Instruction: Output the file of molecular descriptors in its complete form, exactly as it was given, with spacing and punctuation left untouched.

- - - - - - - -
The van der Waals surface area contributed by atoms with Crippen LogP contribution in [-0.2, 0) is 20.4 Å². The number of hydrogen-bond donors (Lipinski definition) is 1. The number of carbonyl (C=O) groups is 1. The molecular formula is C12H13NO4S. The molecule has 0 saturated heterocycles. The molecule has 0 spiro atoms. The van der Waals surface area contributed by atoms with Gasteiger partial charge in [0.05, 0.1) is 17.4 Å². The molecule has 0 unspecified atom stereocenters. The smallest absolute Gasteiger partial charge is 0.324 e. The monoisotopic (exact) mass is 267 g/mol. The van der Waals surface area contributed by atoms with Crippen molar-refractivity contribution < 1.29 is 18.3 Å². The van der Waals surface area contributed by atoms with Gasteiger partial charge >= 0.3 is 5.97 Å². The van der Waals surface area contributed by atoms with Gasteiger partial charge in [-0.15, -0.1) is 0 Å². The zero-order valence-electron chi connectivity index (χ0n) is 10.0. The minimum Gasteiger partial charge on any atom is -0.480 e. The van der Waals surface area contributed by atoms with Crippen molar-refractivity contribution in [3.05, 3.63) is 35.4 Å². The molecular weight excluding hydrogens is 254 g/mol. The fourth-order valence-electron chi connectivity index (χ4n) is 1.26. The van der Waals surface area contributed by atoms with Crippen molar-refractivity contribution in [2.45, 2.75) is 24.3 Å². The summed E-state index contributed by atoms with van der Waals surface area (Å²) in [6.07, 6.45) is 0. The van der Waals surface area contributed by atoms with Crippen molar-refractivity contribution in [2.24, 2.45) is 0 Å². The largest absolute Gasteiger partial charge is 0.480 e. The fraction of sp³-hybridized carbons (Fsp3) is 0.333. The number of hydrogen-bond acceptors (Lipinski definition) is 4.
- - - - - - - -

The van der Waals surface area contributed by atoms with Crippen LogP contribution in [-0.2, 0) is 20.4 Å². The number of hydrogen-bond donors (Lipinski definition) is 1. The number of carbonyl (C=O) groups is 1. The molecular formula is C12H13NO4S. The molecule has 0 saturated heterocycles. The molecule has 0 spiro atoms. The van der Waals surface area contributed by atoms with Gasteiger partial charge in [0.05, 0.1) is 17.4 Å². The molecule has 0 unspecified atom stereocenters. The smallest absolute Gasteiger partial charge is 0.324 e. The monoisotopic (exact) mass is 267 g/mol. The van der Waals surface area contributed by atoms with Crippen molar-refractivity contribution < 1.29 is 18.3 Å². The van der Waals surface area contributed by atoms with Gasteiger partial charge >= 0.3 is 5.97 Å². The van der Waals surface area contributed by atoms with Gasteiger partial charge in [-0.15, -0.1) is 0 Å². The zero-order valence-electron chi connectivity index (χ0n) is 10.0. The minimum Gasteiger partial charge on any atom is -0.480 e. The van der Waals surface area contributed by atoms with Crippen molar-refractivity contribution in [3.05, 3.63) is 35.4 Å². The molecular weight excluding hydrogens is 254 g/mol. The fourth-order valence-electron chi connectivity index (χ4n) is 1.26. The van der Waals surface area contributed by atoms with Crippen molar-refractivity contribution in [2.45, 2.75) is 24.3 Å². The summed E-state index contributed by atoms with van der Waals surface area (Å²) in [6.07, 6.45) is 0. The van der Waals surface area contributed by atoms with Crippen molar-refractivity contribution in [2.24, 2.45) is 0 Å². The largest absolute Gasteiger partial charge is 0.480 e. The fraction of sp³-hybridized carbons (Fsp3) is 0.333. The number of hydrogen-bond acceptors (Lipinski definition) is 4.